When it comes to metal bands (and bands that might not even be metal, you guys) that “fans” hate and love and love to hate, only Ghost may rank higher than San Francisco black metal alchemists Deafheaven. And just like Papa and the Ghouls, DH has been silencing critics and winning over fans in 2015 with an undeniably great new record and an unmissable US Tour, which rolled into Philly and packed Union Transfer to the rafters on Saturday night.
You know you’re in for an amazing night when the first band out is as great as Tribulation. The Swedish black n’ rollers alternated tracks between this year’s well received The Children of the Night and 2013’s The Formulas of Death, my favorite being “When the Sky is Black with Devils”. Fully black clad and corpse painted, they made no apologies for their full on satanic approach though they were the only such band on the bill, and the audience ate up every unholy minute of it, especially guitarist Jonathan Hulten, full of so much death rock swagger that his diminutive frame could barely handle it, nearly falling into the crowd and definitely falling onto his back at least once. But he never stopped playing, and that’s the important part. Respect.
Making it a full on international affair, the next band out was celebrated Japanese post-hardcore titans Envy. Though I’d heard of them plenty of times I’d never actually had the pleasure of hearing them, and that was definitely a mistake on my part. I was instantly won over by vocalist Tetsuya Fukagawa, unassuming in a cap and button up shirt but dominating on the mic with a spoken word, softly sung clean vocal or unexpectedly low, throaty growl, serving double duty as the band’s sampler and even whipping out a black Gibson SG for a solo at one point, adding an extra layer of fuzz and distortion to the band’s prog-y, alt metal jams. Also of note was guitarist Masahiro Tobita passing his guitar into the audience near the end of the set, giving a smile and thumbs up to the kid that got to noodle around with it for a minute, a respectful, friendly gesture that went over huge with the audience. Definitely a band that lives up to their decade spanning and highly influential reputation.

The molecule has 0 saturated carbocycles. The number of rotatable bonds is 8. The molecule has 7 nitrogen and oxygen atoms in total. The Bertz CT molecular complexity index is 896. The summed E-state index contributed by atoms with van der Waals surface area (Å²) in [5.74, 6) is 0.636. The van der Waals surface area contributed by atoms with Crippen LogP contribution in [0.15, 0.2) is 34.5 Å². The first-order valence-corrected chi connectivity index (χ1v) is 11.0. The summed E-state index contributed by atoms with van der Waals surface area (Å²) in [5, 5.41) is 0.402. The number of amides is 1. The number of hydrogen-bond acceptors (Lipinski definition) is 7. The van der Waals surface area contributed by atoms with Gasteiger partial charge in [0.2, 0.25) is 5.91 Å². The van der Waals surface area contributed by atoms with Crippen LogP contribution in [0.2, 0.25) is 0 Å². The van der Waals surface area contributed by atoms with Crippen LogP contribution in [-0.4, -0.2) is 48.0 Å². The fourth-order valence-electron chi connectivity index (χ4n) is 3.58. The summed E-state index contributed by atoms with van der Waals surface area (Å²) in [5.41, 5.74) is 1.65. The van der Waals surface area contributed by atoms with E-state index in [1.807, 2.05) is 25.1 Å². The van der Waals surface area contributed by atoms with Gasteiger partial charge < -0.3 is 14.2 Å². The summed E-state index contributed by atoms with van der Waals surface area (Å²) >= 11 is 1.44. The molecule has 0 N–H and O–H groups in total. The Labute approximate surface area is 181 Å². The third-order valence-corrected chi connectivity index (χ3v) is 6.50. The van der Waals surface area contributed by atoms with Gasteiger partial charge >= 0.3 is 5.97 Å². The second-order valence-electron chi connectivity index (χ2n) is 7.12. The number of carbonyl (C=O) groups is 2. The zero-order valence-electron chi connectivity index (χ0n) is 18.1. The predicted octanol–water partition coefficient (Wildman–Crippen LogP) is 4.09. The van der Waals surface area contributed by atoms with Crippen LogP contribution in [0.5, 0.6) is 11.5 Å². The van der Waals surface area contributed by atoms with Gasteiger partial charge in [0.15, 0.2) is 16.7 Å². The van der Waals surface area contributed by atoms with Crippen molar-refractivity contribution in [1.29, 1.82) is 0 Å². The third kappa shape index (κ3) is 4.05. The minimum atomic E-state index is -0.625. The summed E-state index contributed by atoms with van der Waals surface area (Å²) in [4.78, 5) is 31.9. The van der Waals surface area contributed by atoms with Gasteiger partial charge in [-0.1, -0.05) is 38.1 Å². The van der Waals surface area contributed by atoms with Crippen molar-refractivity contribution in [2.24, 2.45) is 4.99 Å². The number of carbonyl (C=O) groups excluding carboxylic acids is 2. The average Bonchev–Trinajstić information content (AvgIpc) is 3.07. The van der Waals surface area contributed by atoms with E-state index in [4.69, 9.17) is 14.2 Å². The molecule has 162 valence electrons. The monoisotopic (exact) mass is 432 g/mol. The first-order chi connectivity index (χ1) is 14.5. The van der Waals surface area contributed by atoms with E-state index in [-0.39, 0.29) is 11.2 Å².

“Where has my passion gone?” opines Deafheaven vocalist George Clarke at the beginning of New Bermuda lead track “Brought to the Water”, which also opened the band’s set. Clarke may have lost his but the audience had surely found theirs if the slavish devotion on display for the charismatic, well-dressed frontman was any indication. The crowd ebbed and flowed along with Clarke’s stage movements as if he were conducting them like an orchestra, and they nearly trampled each other as he reached his hand out to theirs and urged them to “get close”. Clarke’s vocals sounded a bit washed out at first but when we ventured to the back of the venue to avoid the human tidal wave vying for his attention, the levels evened out beautifully and the equalization sounded just as perfect as it does on the record, his tortured growl unleashed in all its fury, but not so much as to overpower the other components of the band’s nuanced sound. The contributions of the other half of Deafheaven’s creative coin, Guitar wunderkind Kerry McCoy, can’t be discounted either, absolutely nailing the complicated speed picking gymnastics on both the loud and quiet passages of his schizophrenic sonic attack.
As highly publicized in the heavy music blogosphere, to the point of near spoilage, if such a thing as spoilers for a concert can exist, Deafheaven plays New Bermuda in its entirety, with 2014 single “From the Kettle onto the Coil” thrown in for good measure at the midpoint between “Baby Blue” and “Come Back”. It’s refreshing to see such a young band have this much confidence in their newest work, as important, relevant and vital as it is, and not just lean on their previous two records, the first of which was not represented at all in this set, and their last record, Sunbather, had its two opening tracks form the encore. Playing a record in full and (mostly) in sequence is one thing for a “legacy” act that’s been in the public eye for 10 or 20 years to pull off respectably but Deafheaven steps up to the challenge bravely and admirably, representing quite possibly my favorite record of the year in flawless form, with nary a riff, note, beat or shriek out of place, but in no way robotic or stale as to seem overly rehearsed or mechanical. If you like the record, you’ll love this performance, and I definitely walked away even more impressed with what this band has to offer and where they’ll be able to go with it in the future.
Deafheaven’s army of detractors grows daily but here’s hoping that the number of converted and convinced can grow just a bit faster. McCoy’s live chops and Clarke’s amiability and inclusionary treatment of his fans make this a hard band for newcomers not to like, and for the initiated not to like even more. Clarke’s skill as a lyricist and vocalist and McCoy’s guitar virtuosity were never in question, but on this tour, we witness the ascension of metal gods.
Photos by Megan Hawkey
Words by Kevin Hawkey